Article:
France: Second measles death

New measles case numbers have stabilised since early May - down to around 50 per week. The total for the outbreak since its onset in November now sits at more than 2,500. This week Santé Publique France announced another death from measles complications, the second this year – neither victim was able to be vaccinated because of their immunosuppressed condition and were likely to have contracted the virus from a non- or under-vaccinated individual. According to the agency’s measles weekly bulletin, 22 percent of measles patients have required hospitalisation. Across the Channel, authorities in England and Wales are asking those young people travelling to the Continent to ensure they have received the full course of measles vaccinations.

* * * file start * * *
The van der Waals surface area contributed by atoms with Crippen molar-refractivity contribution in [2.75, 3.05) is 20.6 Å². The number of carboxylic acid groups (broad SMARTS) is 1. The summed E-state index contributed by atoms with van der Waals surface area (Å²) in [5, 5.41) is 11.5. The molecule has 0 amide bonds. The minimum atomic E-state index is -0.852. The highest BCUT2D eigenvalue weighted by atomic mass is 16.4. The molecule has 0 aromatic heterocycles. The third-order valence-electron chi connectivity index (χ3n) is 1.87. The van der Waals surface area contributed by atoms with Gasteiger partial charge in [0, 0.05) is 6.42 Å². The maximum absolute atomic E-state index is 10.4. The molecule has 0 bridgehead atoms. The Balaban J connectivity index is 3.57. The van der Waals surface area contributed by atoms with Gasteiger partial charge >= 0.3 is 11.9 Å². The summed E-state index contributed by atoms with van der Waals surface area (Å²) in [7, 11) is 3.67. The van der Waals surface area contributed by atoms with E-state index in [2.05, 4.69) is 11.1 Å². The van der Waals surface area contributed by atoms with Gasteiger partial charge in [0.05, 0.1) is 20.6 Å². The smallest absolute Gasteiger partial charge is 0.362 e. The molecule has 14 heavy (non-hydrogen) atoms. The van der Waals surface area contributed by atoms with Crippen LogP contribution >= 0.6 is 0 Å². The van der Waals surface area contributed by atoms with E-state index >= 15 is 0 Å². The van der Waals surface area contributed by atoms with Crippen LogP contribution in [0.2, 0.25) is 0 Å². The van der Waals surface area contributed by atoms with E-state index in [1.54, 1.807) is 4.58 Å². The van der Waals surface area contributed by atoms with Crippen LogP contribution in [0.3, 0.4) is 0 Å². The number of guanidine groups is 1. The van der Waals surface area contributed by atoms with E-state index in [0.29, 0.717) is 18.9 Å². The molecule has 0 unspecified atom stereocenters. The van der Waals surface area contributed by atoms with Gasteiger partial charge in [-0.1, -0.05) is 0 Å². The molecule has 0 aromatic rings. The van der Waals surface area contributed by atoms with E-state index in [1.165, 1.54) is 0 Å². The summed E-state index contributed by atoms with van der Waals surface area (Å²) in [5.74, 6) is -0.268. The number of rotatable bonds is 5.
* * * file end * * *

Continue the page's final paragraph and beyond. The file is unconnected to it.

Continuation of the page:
Advice for travellers: Measles occurs in developing and developed countries and unvaccinated travellers are at particular risk, both in transit and during their stay. While generally benign, infection can result in severe illness or death. Travelvax Australia recommends travellers check their immunisation status for measles and other childhood diseases such as diphtheria, whooping cough (pertussis) and mumps at least 6 weeks before departure. Read more about measles.

Germany: Bumper year for ticks

Early modelling had shown that this year would become a peak in the cycle of tick-borne encephalitis (TBE) infections, with the southern states and in particular, Bavaria, most affected. Castor bean (Ixodes ricinus) tick numbers have been increasing across the country, reaching a 10-year high this year. TBE cases in the south have exceeded last year’s record high figures - the advice for residents and travellers at risk is to consider vaccination and take appropriate measures to avoid tick bites. Read more